Wednesday, June 28, 2006

Harris, Clan of Campbell and Fletcher nee LeDuc, Clan of MacGregor

Our trip to Scotland is very near. Ed and I are very excited about this trip--all the haggis, trout, and cool mountain hiking, but we were especially excited when we learned that local visitors can actually enter themselves into the various Highland Games and toss a 40 kg hammer around, just for the thrill of it! We will be attending the games in Forres.

Of course, tradition dictates that we must wear local attire, kilt and all. So I started doing some research on our family names. I found a neat site called ElectricScotland.com, where you can research your family names and look up and order clan related merchandise.

Ed's family can be traced back by the sept of Fletchers to the clan MacGregor, a fine Scottish clan much known around the world. My own family, Harris, is a sept of the clan Campbell. What is a sept, you ask? Well, find out more on the clan description page at ElectricScotland.com.

The tartan for MacGregor is what I would call a "Christmas" tartan in the U.S., so that is what Ed will be wearing. I will be wearing the traditional "Catholic school girl" tartan of blue and green, for this is the tartan of Campbell. It shall be the Campbells versus the MacGregors. May the best man win!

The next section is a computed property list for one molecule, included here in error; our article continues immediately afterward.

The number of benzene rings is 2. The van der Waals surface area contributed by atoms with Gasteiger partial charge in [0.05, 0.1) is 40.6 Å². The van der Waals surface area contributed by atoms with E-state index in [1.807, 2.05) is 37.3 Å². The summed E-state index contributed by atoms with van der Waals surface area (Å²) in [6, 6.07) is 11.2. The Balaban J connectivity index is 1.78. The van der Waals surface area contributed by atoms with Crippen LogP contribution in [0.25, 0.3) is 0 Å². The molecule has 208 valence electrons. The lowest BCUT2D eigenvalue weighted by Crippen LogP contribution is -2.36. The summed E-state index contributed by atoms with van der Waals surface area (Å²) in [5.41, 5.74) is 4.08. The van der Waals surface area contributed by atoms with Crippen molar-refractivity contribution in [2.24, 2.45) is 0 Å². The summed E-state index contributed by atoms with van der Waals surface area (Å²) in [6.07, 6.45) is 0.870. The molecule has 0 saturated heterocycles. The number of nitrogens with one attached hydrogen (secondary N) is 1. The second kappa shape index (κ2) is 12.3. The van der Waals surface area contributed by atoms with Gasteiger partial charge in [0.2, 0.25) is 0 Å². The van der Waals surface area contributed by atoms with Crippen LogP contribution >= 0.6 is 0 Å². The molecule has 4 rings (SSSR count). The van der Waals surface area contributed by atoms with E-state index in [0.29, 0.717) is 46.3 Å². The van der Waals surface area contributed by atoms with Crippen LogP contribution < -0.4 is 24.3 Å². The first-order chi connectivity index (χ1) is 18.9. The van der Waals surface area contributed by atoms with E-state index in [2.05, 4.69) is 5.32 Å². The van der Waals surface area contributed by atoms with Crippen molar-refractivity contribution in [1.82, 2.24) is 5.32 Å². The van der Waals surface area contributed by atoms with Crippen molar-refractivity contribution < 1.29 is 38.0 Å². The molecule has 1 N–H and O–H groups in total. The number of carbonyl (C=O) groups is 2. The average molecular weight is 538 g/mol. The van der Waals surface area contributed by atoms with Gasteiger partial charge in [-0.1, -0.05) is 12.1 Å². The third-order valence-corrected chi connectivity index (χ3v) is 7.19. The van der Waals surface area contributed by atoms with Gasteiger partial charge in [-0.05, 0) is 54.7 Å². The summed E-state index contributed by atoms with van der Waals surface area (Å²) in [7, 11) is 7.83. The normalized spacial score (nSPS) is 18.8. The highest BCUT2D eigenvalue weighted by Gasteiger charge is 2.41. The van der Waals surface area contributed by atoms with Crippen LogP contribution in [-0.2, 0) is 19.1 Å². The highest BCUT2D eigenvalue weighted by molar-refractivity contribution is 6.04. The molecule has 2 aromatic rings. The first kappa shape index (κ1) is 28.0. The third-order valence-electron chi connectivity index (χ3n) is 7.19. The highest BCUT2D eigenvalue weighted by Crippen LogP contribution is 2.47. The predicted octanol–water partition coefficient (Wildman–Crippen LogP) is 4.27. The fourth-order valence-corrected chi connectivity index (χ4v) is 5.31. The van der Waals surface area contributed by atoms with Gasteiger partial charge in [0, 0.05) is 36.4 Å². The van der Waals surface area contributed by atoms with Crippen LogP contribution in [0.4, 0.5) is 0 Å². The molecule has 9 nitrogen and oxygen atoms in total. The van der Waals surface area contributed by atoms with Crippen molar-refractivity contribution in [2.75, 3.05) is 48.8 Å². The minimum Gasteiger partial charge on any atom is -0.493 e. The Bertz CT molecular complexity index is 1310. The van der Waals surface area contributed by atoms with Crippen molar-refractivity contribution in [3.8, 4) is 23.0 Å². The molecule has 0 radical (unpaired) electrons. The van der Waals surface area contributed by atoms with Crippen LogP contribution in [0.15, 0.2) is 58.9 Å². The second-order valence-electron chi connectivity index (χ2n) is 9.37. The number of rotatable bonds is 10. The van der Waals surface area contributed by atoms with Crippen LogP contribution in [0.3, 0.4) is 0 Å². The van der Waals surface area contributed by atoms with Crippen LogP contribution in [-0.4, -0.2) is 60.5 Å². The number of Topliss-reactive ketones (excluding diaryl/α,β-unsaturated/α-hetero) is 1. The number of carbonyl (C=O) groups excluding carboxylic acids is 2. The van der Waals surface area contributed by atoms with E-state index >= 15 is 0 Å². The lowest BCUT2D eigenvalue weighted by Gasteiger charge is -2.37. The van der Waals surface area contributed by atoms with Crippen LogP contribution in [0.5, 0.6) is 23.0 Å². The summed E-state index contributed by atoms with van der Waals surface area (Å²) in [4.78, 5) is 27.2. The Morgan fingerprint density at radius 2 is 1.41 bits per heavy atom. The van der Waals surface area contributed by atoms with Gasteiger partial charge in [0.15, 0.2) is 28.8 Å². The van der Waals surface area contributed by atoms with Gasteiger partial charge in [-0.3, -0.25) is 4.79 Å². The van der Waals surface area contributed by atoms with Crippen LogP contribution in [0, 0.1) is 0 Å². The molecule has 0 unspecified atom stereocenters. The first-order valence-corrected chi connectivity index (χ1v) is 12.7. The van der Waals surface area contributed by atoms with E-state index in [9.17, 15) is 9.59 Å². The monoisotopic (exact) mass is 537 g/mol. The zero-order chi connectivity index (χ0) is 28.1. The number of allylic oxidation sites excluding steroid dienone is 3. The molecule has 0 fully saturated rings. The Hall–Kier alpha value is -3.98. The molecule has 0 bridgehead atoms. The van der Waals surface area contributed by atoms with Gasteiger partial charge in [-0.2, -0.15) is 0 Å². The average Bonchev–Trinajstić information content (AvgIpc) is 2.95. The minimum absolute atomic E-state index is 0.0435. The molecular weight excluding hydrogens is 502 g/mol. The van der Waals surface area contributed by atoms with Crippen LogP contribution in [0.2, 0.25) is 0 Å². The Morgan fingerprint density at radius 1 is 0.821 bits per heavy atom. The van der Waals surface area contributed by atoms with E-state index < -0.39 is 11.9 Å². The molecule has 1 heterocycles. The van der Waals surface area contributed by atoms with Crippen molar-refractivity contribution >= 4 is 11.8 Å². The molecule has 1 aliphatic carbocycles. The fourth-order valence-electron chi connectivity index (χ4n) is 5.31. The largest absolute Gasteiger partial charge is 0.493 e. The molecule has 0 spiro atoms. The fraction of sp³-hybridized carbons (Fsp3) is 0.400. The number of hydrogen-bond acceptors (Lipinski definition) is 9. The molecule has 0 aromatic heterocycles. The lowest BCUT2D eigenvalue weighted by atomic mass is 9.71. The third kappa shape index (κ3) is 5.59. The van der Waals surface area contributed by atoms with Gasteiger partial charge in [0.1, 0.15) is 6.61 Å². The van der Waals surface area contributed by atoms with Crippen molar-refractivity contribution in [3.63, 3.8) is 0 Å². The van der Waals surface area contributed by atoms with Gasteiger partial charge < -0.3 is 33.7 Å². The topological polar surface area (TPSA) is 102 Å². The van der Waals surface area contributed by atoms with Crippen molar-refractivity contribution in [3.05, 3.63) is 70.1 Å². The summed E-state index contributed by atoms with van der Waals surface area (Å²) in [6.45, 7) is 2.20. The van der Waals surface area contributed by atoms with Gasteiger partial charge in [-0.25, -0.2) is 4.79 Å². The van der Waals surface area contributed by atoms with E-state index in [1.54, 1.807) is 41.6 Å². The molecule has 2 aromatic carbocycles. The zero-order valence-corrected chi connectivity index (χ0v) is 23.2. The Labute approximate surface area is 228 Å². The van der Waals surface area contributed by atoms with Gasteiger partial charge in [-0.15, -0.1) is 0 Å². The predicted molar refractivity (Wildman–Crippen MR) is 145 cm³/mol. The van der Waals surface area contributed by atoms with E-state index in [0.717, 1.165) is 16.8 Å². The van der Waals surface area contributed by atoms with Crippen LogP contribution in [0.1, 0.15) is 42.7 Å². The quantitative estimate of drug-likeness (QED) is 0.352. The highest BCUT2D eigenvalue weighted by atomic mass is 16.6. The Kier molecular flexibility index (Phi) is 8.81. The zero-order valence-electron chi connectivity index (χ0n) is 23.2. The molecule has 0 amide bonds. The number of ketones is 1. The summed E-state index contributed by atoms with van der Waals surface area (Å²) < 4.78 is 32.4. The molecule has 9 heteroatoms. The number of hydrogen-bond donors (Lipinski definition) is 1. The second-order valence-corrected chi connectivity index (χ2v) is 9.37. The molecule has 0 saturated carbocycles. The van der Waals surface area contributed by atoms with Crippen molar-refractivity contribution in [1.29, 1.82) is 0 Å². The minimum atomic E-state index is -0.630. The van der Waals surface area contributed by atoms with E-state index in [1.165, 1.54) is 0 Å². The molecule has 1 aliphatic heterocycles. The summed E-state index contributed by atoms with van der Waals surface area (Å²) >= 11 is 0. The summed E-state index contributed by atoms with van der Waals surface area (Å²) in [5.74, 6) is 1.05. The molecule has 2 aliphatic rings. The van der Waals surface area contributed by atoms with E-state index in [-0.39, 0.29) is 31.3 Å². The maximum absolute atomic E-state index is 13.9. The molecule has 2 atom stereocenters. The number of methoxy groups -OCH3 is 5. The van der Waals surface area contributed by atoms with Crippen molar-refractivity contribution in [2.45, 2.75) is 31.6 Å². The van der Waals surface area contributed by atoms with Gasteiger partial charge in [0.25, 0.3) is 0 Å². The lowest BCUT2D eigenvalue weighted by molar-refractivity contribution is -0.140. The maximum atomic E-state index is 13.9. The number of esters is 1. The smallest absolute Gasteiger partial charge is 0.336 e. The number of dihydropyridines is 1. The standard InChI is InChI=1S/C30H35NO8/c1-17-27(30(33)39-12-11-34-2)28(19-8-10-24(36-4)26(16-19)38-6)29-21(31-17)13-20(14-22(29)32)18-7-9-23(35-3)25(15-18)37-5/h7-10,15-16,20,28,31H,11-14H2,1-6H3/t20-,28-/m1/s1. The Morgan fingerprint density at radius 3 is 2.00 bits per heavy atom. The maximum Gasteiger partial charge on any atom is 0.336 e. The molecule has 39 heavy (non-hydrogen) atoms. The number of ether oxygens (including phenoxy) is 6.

If and when we actually enter these games, I will be sure to give Becky the camera. It should prove most amusing.

3 comments:

Barry said...

How appropriate that you will be attired as a catholic school girl ;-)

Sandi said...

Gee, maybe you can borrow the Catholic school girl outfit that Chuck wore for Halloween the year that you all worked at ST in Atlanta.

Pimpjuicin said...

While Harris is not an common name in England, Scotland and even Ireland, for the most part it is a name of French Norman origin, like Bruce. Herault ➡️ Harold ➡️ Harry's son ➡️ Harrison ➡️ Harris. So, Harris is a patrinlineal name. So, originally, all that was required was for a guy named Harry to have a son. I'm glad that practice ended, except maybe in Sweden. It makes genealogy very confusing. Until a few hundred years ago, most people didn't have last names and or they may have derived their names from the landlord unless they had an occupation. Even people of nobility did not have surnames🤔 more commonly not, Harris is typically a Jewish name. Ironically, Harris in Scotland has nothing to do with the island of Harris. It was an anglicization of a Gaelic place name.

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